Automation Technology and Human Performance: Current Research and Trends

By Mark W. Scerbo | Go to book overview

expected trends across the high-low-high task load profile. Thus, the tracking difficulty manipulation was successful in inducing greater levels of mental workload during the early and late phases of the simulation, as they would be during the takeoff and landing phases of actual flight.

Overall performance on all three sub-tasks was significantly higher (p<.01 in each case) in the workload-matched adaptive group than in the other two groups. In addition, subjective workload was significantly lower (p<.05) in this group than in the other groups. The performance benefits of workload- matched adaptation were most marked for the EICAS task. The detection rate of automation failures was significantly (p<.001) higher for the workload-matched adaptive group than for the other two groups. As Figure 3 shows, the performance benefit of ATA-H persisted beyond the period of manual control (middle 20-minute phase) to the last 20-minute phase when the EICAS task was returned to automated control. This result is consistent with the previous findings of Parasuraman et al. ( 1996).

Figure 3. Detection rate of automation failures in the EICAS task for the workload-matched adaptive group, the "clumsy-automation" group, and the nonadaptive control group.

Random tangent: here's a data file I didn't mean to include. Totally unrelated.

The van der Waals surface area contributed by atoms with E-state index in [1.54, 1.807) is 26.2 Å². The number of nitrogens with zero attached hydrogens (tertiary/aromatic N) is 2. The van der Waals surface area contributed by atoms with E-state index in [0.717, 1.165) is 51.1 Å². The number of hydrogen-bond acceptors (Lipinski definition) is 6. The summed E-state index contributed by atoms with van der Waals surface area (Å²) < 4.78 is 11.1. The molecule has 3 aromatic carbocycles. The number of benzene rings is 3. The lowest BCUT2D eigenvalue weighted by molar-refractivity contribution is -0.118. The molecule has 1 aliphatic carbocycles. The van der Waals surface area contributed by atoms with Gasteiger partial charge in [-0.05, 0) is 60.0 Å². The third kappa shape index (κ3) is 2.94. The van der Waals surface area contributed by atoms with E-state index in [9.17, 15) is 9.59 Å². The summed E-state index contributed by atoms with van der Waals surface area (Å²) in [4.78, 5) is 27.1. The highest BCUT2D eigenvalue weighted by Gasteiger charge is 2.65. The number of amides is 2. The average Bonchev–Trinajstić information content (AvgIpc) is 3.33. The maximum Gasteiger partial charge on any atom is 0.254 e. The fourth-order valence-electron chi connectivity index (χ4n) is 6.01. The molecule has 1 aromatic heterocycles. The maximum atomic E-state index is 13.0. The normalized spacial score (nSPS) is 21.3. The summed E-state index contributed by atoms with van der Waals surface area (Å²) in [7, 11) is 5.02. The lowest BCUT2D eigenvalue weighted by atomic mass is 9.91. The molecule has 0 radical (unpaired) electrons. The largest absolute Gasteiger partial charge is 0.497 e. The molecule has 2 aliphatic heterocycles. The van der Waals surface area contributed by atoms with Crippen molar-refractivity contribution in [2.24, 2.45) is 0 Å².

The workload and performance levels of the clumsy-automation adaptive group did not differ significantly from those of the nonadaptive control group. The performance levels for this group were equivalent to or in some cases lower than those of the control group. Figure 3 shows that the monitoring performance benefits of workload-matched adaptation did not accrue to the clumsy-automation group.

These results validate a design approach to adaptive automation involving adaptation matched to operator workload ( Hancock et al., 1985; Parasuraman et al., 1992). Under these conditions, adaptive aiding and adaptive task allocation both enhance performance. The results also show, however, that performance benefits are eliminated if adaptive automation is implemented in a clumsy manner.


REFERENCES

Billings C. E., & Woods D. D. ( 1994). Concerns about adaptive automation in aviation systems. In R. Parasuraman & M. Mouloua (Eds.), Human performance in automated systems: Current researchand trends

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